The weather for early March had been unusually mild in 1888. Spring was less than two weeks away when on Sunday, March 11, a cold rain began to fall. The changeover to snow was rapid, as temperatures plunged into the single digits. Winds began to howl with some gusts exceeding 80 mph. Before the Great White Hurricane abated on March 14th, more than 400 people would die because of its effects, and most of New York and New England were brought to a standstill.
According to meteorologists, the Great White Hurricane of 1888 had become so large and powerful that it became cut off from the jet stream currents that normally would carry it away. Instead, the storm meandered off the coast for three days, continually pumping snow across the region. Middletown, CT, recorded the highest total in the state with 50 inches. New Haven checked in with 45 inches. Both cities had drifts exceeding 30 feet.
Middletown's Penny Press of March 13, 1888, described the incredible snowfall in this way:
"Main Street was almost impassable ... All cross streets were blocked and the wind roared in rage. Fine, fleecy snow rushed impetuously in whirling blasts, appearing maddened that puny mortals should presume to do battle against the storm. ... In nearly all the streets of the city the only passageway ... is in the middle of the highway, and that is only wide enough for one person."
Snowfall totals in other parts of the region, especially in upstate New York, were staggering. In Saratoga Springs, NY, for example, 58 inches of snow fell! Snow drifts averaging 30-40 feet could be found, engulfing entire houses. In fact, the highest snowdrift measured was 52 feet in the Gravesend section of Brooklyn. Telegraph lines were destroyed, and railroad transportation came to a halt for days.
Following the storm, and, as a consequence of the widespread destruction of their communication and transportation systems, cities began to re-route their telephone and telegraph lines underground. New York City, for example, decided to put its mass transit underground by building its first subway system in 1900. The only son of Civil War hero Gen. Alexander Shaler of Haddam, CT, Major Ira Shaler, supervised its construction. The New York City subway system opened in 1904. Shaler, unfortunately, perished in a cave-in during its construction.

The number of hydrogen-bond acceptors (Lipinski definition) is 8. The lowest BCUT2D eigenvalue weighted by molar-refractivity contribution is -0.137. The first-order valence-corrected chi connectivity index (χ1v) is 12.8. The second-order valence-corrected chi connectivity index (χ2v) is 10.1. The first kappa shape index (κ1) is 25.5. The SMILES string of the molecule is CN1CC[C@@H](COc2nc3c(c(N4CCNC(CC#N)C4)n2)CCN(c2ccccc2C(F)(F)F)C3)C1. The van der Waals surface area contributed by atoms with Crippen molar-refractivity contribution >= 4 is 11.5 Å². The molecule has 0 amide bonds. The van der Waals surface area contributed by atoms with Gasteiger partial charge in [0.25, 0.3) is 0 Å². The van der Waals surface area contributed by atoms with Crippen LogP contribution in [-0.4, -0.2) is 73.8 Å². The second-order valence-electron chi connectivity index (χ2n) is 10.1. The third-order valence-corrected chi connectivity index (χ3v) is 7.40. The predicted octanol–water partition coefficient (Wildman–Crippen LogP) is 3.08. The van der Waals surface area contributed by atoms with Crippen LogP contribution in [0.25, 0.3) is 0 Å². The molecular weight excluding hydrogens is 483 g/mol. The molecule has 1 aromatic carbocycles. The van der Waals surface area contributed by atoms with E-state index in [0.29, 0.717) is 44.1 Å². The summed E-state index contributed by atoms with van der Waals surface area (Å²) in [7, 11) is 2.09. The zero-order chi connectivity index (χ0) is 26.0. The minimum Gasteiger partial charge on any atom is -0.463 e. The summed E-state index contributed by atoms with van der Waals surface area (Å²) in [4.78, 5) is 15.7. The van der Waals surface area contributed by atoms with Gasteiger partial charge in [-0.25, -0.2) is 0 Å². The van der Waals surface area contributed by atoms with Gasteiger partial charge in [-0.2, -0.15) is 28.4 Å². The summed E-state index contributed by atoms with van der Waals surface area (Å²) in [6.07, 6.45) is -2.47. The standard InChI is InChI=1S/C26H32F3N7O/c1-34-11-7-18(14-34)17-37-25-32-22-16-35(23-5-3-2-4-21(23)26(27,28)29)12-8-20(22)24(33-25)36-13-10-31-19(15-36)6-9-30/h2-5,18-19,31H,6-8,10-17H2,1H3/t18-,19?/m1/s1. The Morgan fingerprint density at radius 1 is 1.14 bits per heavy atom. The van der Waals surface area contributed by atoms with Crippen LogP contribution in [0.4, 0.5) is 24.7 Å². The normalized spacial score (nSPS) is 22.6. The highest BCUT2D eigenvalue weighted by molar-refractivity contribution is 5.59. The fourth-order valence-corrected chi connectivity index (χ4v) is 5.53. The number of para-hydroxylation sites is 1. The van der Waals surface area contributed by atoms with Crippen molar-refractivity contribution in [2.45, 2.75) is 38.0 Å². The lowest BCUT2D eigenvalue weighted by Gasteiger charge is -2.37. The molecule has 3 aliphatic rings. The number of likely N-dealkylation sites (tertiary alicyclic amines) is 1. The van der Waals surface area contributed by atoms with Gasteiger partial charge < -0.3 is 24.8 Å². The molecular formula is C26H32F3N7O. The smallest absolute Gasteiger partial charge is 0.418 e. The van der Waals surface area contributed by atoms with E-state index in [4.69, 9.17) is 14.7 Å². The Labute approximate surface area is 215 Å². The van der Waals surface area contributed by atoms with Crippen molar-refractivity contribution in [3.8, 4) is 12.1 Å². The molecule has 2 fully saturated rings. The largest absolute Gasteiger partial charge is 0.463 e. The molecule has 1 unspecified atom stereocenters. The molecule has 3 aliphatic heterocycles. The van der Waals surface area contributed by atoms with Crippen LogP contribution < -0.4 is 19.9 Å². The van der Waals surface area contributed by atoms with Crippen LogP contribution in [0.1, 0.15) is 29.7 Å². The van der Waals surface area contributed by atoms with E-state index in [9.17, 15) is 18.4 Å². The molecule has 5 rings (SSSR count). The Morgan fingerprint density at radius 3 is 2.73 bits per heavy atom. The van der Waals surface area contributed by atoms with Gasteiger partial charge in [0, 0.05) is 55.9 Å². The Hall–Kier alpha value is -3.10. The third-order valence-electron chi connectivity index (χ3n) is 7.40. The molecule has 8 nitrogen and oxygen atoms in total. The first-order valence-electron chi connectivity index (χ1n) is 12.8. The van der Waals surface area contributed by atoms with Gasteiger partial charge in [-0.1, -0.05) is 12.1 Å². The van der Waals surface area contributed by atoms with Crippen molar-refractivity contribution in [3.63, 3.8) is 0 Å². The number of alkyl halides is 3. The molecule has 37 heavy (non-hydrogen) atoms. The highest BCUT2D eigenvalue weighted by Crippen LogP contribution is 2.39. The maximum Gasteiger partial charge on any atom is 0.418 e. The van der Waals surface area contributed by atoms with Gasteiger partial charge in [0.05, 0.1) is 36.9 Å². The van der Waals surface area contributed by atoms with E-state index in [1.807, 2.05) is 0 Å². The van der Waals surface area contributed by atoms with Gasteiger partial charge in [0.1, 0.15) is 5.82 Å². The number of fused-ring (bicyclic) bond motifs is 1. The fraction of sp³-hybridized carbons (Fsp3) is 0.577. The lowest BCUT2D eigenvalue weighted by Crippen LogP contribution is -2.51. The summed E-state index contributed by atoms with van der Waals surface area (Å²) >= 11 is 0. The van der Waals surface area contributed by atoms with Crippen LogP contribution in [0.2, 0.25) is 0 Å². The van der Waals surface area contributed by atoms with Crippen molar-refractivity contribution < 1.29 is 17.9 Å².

Nobody alive in 1888 could remember a snowstorm as massive and destructive in its scope as the blizzard of that year. The only one comparable in colonial American history may have occurred in 1644. The 1644 storm was one of three large snowstorms that winter. Anecdotal evidence from diaries suggests that it was an unusually monstrous storm, but we don’t have statistical evidence to compare it adequately to the Blizzard of ’88. Our February blizzard of 2013 — as paralyzing as it was — still was not as catastrophic as was the Great White Hurricane of 1888 — one of the worst storms ever to hit the United States.
(Note: To read one of the best accounts of the Blizzard of ’88, see Vernon resident Judd Caplovich’s comprehensive account in his 1987 book entitled Blizzard! The Great Storm Of ’88. Photo in gallery above.)